2. The method of claim 1 wherein the intermediate carrier is a paper.
3. The method of claim 1 wherein the liquid is selected from the class consisting of water and water/alcohol mixtures.
4. The method of claim 1 wherein the adhesive web material is a transparent or translucent plastics film bearing a coating of adhesive composition on one side thereof.
5. The method of claim 1 wherein the adhesive web is a sheet of transparent or translucent film material bearing a thin coating of a liquid on one side thereof.
6. The method of claim 1 wherein the adhesive web is a sheet of transparent or translucent film material bearing a silicone release coating on one side thereof.
7. The method of claim 1 wherein the liquid is applied to the surface of the intermediate carrier by applying thereto a sponge impregnated with the liquid.
8. In a method of producing artwork wherein a desired legend composed of characters from a dry transfer sheet is to be positioned in a selected area of a receptor surface, said characters covered with a layer of adhesive, the improvement comprising:
forming the legend on a first intermediate carrier by transferring individual characters of said legend successively from said dry transfer sheet to said first intermediate carrier so that the adhesive covered characters adhere to the first intermediate carrier and said legend reads normally left to right when the letters are viewed in place on the first intermediate carrier;
transferring the legend from said first intermediate carrier to a second intermediate carrier bearing a weak adhesive on one surface by applying the weak adhesive bearing surface of said second intermediate carrier to the exposed surfaces of the characters forming the legend on the first intermediate carrier and applying a liquid to the surface of the first intermediate carrier opposite that to which the characters are adhered to reduce the bond strength of the adhesive layer attaching the characters to the first intermediate carrier to a value lower than the bond strength between the weak adhesive layer and the characters of said legend, and withdrawing said first intermediate carrier, said second intermediate carrier being light transmitting and said legend appearing in mirror-image form when viewed in place on said second intermediate carrier,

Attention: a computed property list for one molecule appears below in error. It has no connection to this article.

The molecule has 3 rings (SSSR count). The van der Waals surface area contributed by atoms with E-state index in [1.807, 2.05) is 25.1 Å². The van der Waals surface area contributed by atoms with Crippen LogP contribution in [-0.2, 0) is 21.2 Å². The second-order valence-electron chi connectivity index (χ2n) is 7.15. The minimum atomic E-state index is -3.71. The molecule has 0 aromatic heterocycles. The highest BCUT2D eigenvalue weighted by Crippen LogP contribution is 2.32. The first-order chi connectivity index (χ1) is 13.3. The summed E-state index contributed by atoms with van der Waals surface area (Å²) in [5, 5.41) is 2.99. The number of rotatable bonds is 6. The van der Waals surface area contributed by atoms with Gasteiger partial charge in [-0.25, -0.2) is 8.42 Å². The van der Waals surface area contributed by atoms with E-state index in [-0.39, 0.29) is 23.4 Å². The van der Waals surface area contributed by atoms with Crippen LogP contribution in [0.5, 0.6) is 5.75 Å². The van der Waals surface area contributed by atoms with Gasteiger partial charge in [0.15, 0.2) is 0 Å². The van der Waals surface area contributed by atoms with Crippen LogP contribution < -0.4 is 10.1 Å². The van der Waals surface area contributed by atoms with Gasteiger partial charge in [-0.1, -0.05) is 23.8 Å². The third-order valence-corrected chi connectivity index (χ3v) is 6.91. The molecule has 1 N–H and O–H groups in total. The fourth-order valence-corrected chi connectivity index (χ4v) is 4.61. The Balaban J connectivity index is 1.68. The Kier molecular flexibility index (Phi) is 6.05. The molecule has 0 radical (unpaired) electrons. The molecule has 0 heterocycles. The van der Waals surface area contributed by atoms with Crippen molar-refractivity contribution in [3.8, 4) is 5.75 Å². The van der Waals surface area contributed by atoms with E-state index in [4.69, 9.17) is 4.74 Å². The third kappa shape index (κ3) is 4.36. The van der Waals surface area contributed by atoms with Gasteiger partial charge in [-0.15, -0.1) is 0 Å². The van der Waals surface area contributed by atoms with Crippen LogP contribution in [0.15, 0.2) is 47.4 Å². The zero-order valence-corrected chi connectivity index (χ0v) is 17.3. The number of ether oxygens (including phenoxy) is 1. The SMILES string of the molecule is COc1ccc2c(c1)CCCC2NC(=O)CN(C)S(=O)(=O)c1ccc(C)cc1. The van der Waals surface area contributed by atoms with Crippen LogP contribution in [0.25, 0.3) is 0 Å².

turning over said second intermediate carrier so that the legend reads normally through the light transmitting second intermediate carrier and positioning the second intermediate carrier relative to the receptor surface until the legend as viewed through said second intermediate carrier is in said selected area; and
transferring said legend from said second intermediate carrier to said receptor surface so that said legend appears in said selected area.